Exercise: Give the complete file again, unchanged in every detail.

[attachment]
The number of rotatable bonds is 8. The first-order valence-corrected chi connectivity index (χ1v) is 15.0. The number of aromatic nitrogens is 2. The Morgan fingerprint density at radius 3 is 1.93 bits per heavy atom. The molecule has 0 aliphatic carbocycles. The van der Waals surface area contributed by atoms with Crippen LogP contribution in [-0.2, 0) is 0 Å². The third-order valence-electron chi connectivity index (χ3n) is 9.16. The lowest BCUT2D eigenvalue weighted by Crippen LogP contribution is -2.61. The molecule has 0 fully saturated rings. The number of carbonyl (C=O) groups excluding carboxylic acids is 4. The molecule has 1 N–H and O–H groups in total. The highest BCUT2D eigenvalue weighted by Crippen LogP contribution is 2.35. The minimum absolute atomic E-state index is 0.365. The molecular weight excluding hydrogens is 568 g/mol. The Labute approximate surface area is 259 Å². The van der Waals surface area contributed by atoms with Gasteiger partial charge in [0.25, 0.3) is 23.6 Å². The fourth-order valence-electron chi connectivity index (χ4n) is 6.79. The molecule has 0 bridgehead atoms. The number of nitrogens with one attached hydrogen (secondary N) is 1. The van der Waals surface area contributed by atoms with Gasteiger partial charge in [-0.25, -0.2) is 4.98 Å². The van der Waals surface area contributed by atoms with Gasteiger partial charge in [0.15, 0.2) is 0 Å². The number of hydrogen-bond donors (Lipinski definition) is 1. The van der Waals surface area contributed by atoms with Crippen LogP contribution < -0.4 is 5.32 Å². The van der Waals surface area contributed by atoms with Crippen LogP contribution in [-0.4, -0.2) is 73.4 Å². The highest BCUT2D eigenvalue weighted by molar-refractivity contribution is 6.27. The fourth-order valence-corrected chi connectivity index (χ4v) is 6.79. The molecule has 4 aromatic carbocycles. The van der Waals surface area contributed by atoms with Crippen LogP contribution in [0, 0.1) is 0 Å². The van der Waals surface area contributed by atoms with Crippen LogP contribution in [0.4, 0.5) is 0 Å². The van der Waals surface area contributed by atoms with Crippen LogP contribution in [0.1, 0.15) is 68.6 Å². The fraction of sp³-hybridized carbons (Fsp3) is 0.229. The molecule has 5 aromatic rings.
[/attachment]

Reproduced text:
The number of rotatable bonds is 8. The first-order valence-corrected chi connectivity index (χ1v) is 15.0. The number of aromatic nitrogens is 2. The Morgan fingerprint density at radius 3 is 1.93 bits per heavy atom. The molecule has 0 aliphatic carbocycles. The van der Waals surface area contributed by atoms with Crippen LogP contribution in [-0.2, 0) is 0 Å². The third-order valence-electron chi connectivity index (χ3n) is 9.16. The lowest BCUT2D eigenvalue weighted by Crippen LogP contribution is -2.61. The molecule has 0 fully saturated rings. The number of carbonyl (C=O) groups excluding carboxylic acids is 4. The molecule has 1 N–H and O–H groups in total. The highest BCUT2D eigenvalue weighted by Crippen LogP contribution is 2.35. The minimum absolute atomic E-state index is 0.365. The molecular weight excluding hydrogens is 568 g/mol. The Labute approximate surface area is 259 Å². The van der Waals surface area contributed by atoms with Gasteiger partial charge in [0.25, 0.3) is 23.6 Å². The fourth-order valence-electron chi connectivity index (χ4n) is 6.79. The molecule has 0 bridgehead atoms. The number of nitrogens with one attached hydrogen (secondary N) is 1. The van der Waals surface area contributed by atoms with Gasteiger partial charge in [-0.25, -0.2) is 4.98 Å². The van der Waals surface area contributed by atoms with Gasteiger partial charge in [0.15, 0.2) is 0 Å². The number of hydrogen-bond donors (Lipinski definition) is 1. The van der Waals surface area contributed by atoms with Crippen LogP contribution < -0.4 is 5.32 Å². The van der Waals surface area contributed by atoms with Crippen LogP contribution in [-0.4, -0.2) is 73.4 Å². The highest BCUT2D eigenvalue weighted by molar-refractivity contribution is 6.27. The fourth-order valence-corrected chi connectivity index (χ4v) is 6.79. The molecule has 4 aromatic carbocycles. The van der Waals surface area contributed by atoms with Crippen LogP contribution in [0, 0.1) is 0 Å². The van der Waals surface area contributed by atoms with Crippen LogP contribution in [0.4, 0.5) is 0 Å². The van der Waals surface area contributed by atoms with Crippen LogP contribution in [0.1, 0.15) is 68.6 Å². The fraction of sp³-hybridized carbons (Fsp3) is 0.229. The molecule has 5 aromatic rings.